possessive pronouns with
contractions. Possessive pronouns
never have apostrophes.

Possessive
pronoun
Contraction
of “they are”
Their father is here.

They’re late again.


Possessive case
Possessive personal pronouns

These possessive pronouns and


contractions are often confused
because they sound alike.

Possessive Pronouns Contractions

Whose lunch is this? Who’s at the door?


Look at its fur. It’s shedding.
The trophy is theirs. There’s a trophy.

They’re good pies. Their pies are good.


Possessive case
Indefinite pronouns

In the possessive case, indefinite pronouns


need an apostrophe and an s.

Everybody’s hopes were high.

One player got in the other’s way.


Possessive case
Indefinite pronouns

An indefinite pronoun refers to one or more


persons, places, or things that may or may not
be specifically named.

all each most one


another either much other
any everyone neither several
anybody everything nobody some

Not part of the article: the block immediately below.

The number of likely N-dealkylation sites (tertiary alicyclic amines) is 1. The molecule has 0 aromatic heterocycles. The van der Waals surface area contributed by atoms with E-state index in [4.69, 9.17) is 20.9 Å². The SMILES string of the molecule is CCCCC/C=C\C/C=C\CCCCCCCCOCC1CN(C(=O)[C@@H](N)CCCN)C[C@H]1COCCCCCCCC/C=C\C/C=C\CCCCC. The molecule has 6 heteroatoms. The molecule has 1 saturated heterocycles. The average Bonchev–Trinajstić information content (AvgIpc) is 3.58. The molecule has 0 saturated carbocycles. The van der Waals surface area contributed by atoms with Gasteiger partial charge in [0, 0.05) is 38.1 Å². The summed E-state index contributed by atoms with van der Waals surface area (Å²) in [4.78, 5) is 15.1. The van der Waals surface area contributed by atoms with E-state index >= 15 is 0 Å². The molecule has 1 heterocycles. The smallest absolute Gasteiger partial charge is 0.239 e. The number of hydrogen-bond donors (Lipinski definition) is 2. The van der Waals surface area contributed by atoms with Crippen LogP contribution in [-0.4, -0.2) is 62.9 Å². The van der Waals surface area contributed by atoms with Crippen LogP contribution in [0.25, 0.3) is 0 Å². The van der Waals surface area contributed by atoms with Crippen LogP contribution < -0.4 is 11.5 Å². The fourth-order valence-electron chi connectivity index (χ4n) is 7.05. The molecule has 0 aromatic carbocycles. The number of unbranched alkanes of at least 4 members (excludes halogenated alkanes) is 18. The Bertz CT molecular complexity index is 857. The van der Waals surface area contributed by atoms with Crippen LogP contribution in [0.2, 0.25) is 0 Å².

anyone few none somebody
anything many no one something
both more nothing such
Possessive case
Indefinite pronouns

In casual speech, contractions


formed using indefinite pronouns
and is are very common. These
contractions look and sound
exactly like the possessive case.

Contraction of
“everything is”

Everything’s wrong.
Possessive case
Indefinite pronouns

To determine whether the word is a


contraction or the possessive case,
try saying is instead of ‘s. If is
makes sense, the word is a
contraction.

Someone’s at the door.

Someone is at the door.


In this sentence, Someone’s is a
contraction, not the possessive case.
Possessive case

Identify the possessive words in these


sentences. Add apostrophes where needed.

1. We all appreciated the gardens beauty.

2. The womens team may win a championship.

3. The twins father was washing his car.

4. The speaker had everyones attention.


Possessive case

On Your Own
For each sentence, write the possessive case of the word or
words in parentheses.
1. The ___________ toys are all over the floor. (children)
2. Are those notebooks _________? (you)
3. He did not take _________ opinion seriously. (anyone)
4. _______________ tulips are blooming. (Mrs. Katz)
5. The _________ claim to fame is _________ candy
factory. (town, it)
Possessive case
Special problems with possessives

Compound nouns
In compound nouns, only the last word is
possessive in form.

the Mississippi River’s banks

my sister-in-law’s scrapbook

the editor-in-chief’s opinions


Possessive case
Special problems with possessives

A compound noun consists of two or more


words that are used together as one noun. A
compound noun may be

• written as one word